I like his argument, and want to add to it. Scientific publishing as we know it today was an invention. The original scientific communications were letters written between one scholar and another, sometimes entirely private, sometimes read out to select local groups of fellow scholars. Science books were published, but the exchange of letters provided the everyday links between researchers, akin to that other publishing innovation: conference proceedings. Societies were the first publishers of scientific letters, and Nature originally regarded all the communications they received as no better than letters.

So, emails and blogs would be familiar in content and intent to Newton and Leibniz, even if the new technology would intrigue them, mildly. In fact, academic journals strike me as being the temporary historical aberration: scholars writing for nothing because their careers depend on it, and then paying to read what they have written for free. Nice work if you can get it. Disintermediation is under way, and the days of the current journal publishers are numbered. I doubt that the new journals that replace them will be free, nor ought they to be, but they will probably make publications available at far lower cost, whilst paying a wage to those who do the necessary work of keeping the system going. We are going back to scholar talking to scholar, the way it was and ought to be.

Razib drew attention to a recent complaint from a scholar defending himself against imputations of procedural errors in his published paper, namely that his critic “broke the “social norms” of science by initially posting the critique on Twitter”. Well, the scholar is right, or was right. Normally a critic would email the author in question, requesting explanations and further data. Then, in the traditional mode, the critic would eventually submit the written critical comment to a journal, usually the one that had published the original article, with an advance copy to the author as a courtesy. It would be sent for review, and might eventually appear long after the original paper had been published. The author would then reply, at leisure. In this light, a Tweet seems vulgar, premature, curt and peremptory. However, it very quickly alerts scholars to a potential error, which is a public service. Mistakes can be corrected quickly, and the search for the truth nimbly proceeds. Tweets are the vanguard of public science, science journals the rickety stage coach carrying the out of date news to a public who have moved on to more interesting things.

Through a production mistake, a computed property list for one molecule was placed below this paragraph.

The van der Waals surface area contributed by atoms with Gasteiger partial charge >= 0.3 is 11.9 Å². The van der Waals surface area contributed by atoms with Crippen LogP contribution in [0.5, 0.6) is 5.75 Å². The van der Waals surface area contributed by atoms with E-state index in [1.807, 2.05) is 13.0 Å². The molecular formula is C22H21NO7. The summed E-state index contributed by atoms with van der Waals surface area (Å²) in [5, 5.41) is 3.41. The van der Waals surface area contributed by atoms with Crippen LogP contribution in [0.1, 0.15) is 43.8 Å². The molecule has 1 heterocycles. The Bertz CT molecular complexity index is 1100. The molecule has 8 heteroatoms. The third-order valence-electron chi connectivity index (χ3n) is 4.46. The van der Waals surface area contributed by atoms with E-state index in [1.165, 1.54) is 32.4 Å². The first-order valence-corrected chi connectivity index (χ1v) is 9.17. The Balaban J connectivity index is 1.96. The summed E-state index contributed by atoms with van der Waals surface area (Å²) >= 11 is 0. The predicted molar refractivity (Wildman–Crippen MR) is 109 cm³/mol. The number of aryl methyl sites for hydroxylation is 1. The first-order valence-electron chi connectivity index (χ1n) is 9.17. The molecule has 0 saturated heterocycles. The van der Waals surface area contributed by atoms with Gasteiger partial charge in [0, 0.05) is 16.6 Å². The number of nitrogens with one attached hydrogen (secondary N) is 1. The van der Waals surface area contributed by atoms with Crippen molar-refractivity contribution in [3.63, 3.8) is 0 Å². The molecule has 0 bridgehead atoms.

Reading Razib’s comments I found myself a little alarmed, and to my considerable surprise, slightly hurt, when he correctly observes of Twitter: It’s a public firm which is traded on the stock market and exists to make a profit and return value to its shareholders. There was a time when AOL, or Myspace, were ubiquitous corners of the internet. Though Twitter allows for a level of disintermediation, to some extent it is a stealth intermediary in and of itself.